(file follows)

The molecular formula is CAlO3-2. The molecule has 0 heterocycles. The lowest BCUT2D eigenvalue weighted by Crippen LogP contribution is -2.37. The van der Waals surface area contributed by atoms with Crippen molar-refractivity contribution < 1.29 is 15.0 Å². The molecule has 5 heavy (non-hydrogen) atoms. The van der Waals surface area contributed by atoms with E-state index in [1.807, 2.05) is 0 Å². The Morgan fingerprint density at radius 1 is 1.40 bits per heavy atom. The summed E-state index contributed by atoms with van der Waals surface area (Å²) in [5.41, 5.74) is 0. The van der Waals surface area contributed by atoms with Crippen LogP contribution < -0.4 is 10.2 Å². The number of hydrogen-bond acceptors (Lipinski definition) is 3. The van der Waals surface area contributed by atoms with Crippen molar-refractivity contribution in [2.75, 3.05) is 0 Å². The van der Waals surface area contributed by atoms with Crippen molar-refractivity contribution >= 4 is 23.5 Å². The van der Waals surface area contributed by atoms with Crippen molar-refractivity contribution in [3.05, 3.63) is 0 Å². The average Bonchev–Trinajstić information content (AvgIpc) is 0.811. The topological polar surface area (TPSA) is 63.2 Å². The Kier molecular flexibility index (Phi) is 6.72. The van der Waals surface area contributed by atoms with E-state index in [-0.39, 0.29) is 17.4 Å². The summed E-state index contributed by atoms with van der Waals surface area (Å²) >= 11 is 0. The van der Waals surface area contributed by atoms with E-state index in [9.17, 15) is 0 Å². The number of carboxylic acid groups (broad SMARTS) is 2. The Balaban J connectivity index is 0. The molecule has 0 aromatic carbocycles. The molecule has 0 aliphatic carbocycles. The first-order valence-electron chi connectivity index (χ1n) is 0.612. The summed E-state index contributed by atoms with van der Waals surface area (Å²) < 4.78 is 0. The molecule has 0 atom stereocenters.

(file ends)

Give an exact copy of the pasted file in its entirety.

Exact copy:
The molecular formula is CAlO3-2. The molecule has 0 heterocycles. The lowest BCUT2D eigenvalue weighted by Crippen LogP contribution is -2.37. The van der Waals surface area contributed by atoms with Crippen molar-refractivity contribution < 1.29 is 15.0 Å². The molecule has 5 heavy (non-hydrogen) atoms. The van der Waals surface area contributed by atoms with E-state index in [1.807, 2.05) is 0 Å². The Morgan fingerprint density at radius 1 is 1.40 bits per heavy atom. The summed E-state index contributed by atoms with van der Waals surface area (Å²) in [5.41, 5.74) is 0. The van der Waals surface area contributed by atoms with Crippen LogP contribution < -0.4 is 10.2 Å². The number of hydrogen-bond acceptors (Lipinski definition) is 3. The van der Waals surface area contributed by atoms with Crippen molar-refractivity contribution in [2.75, 3.05) is 0 Å². The van der Waals surface area contributed by atoms with Crippen molar-refractivity contribution >= 4 is 23.5 Å². The van der Waals surface area contributed by atoms with Crippen molar-refractivity contribution in [3.05, 3.63) is 0 Å². The average Bonchev–Trinajstić information content (AvgIpc) is 0.811. The topological polar surface area (TPSA) is 63.2 Å². The Kier molecular flexibility index (Phi) is 6.72. The van der Waals surface area contributed by atoms with E-state index in [-0.39, 0.29) is 17.4 Å². The summed E-state index contributed by atoms with van der Waals surface area (Å²) >= 11 is 0. The van der Waals surface area contributed by atoms with E-state index in [9.17, 15) is 0 Å². The number of carboxylic acid groups (broad SMARTS) is 2. The Balaban J connectivity index is 0. The molecule has 0 aromatic carbocycles. The molecule has 0 aliphatic carbocycles. The first-order valence-electron chi connectivity index (χ1n) is 0.612. The summed E-state index contributed by atoms with van der Waals surface area (Å²) < 4.78 is 0. The molecule has 0 atom stereocenters.